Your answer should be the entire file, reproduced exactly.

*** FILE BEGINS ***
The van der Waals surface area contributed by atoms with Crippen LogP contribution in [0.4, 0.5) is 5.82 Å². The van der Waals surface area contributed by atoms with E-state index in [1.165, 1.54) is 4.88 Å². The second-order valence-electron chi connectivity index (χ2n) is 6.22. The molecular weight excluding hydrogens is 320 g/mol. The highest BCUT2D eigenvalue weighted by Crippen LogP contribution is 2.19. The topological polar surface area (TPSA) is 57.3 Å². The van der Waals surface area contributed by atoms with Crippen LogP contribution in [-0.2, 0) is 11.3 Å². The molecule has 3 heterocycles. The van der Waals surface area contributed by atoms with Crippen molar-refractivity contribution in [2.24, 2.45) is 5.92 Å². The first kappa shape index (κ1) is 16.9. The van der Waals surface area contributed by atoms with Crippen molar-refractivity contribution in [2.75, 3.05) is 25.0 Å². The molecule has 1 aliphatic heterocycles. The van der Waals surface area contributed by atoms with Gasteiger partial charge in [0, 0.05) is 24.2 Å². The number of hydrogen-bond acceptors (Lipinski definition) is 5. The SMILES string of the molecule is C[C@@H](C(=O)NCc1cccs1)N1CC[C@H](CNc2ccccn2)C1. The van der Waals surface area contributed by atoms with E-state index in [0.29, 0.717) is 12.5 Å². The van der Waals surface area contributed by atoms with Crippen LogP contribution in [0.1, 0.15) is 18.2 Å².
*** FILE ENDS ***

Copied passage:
The van der Waals surface area contributed by atoms with Crippen LogP contribution in [0.4, 0.5) is 5.82 Å². The van der Waals surface area contributed by atoms with E-state index in [1.165, 1.54) is 4.88 Å². The second-order valence-electron chi connectivity index (χ2n) is 6.22. The molecular weight excluding hydrogens is 320 g/mol. The highest BCUT2D eigenvalue weighted by Crippen LogP contribution is 2.19. The topological polar surface area (TPSA) is 57.3 Å². The van der Waals surface area contributed by atoms with Crippen LogP contribution in [-0.2, 0) is 11.3 Å². The molecule has 3 heterocycles. The van der Waals surface area contributed by atoms with Crippen molar-refractivity contribution in [2.24, 2.45) is 5.92 Å². The first kappa shape index (κ1) is 16.9. The van der Waals surface area contributed by atoms with Crippen molar-refractivity contribution in [2.75, 3.05) is 25.0 Å². The molecule has 1 aliphatic heterocycles. The van der Waals surface area contributed by atoms with Gasteiger partial charge in [0, 0.05) is 24.2 Å². The number of hydrogen-bond acceptors (Lipinski definition) is 5. The SMILES string of the molecule is C[C@@H](C(=O)NCc1cccs1)N1CC[C@H](CNc2ccccn2)C1. The van der Waals surface area contributed by atoms with E-state index in [0.29, 0.717) is 12.5 Å². The van der Waals surface area contributed by atoms with Crippen LogP contribution in [0.1, 0.15) is 18.2 Å².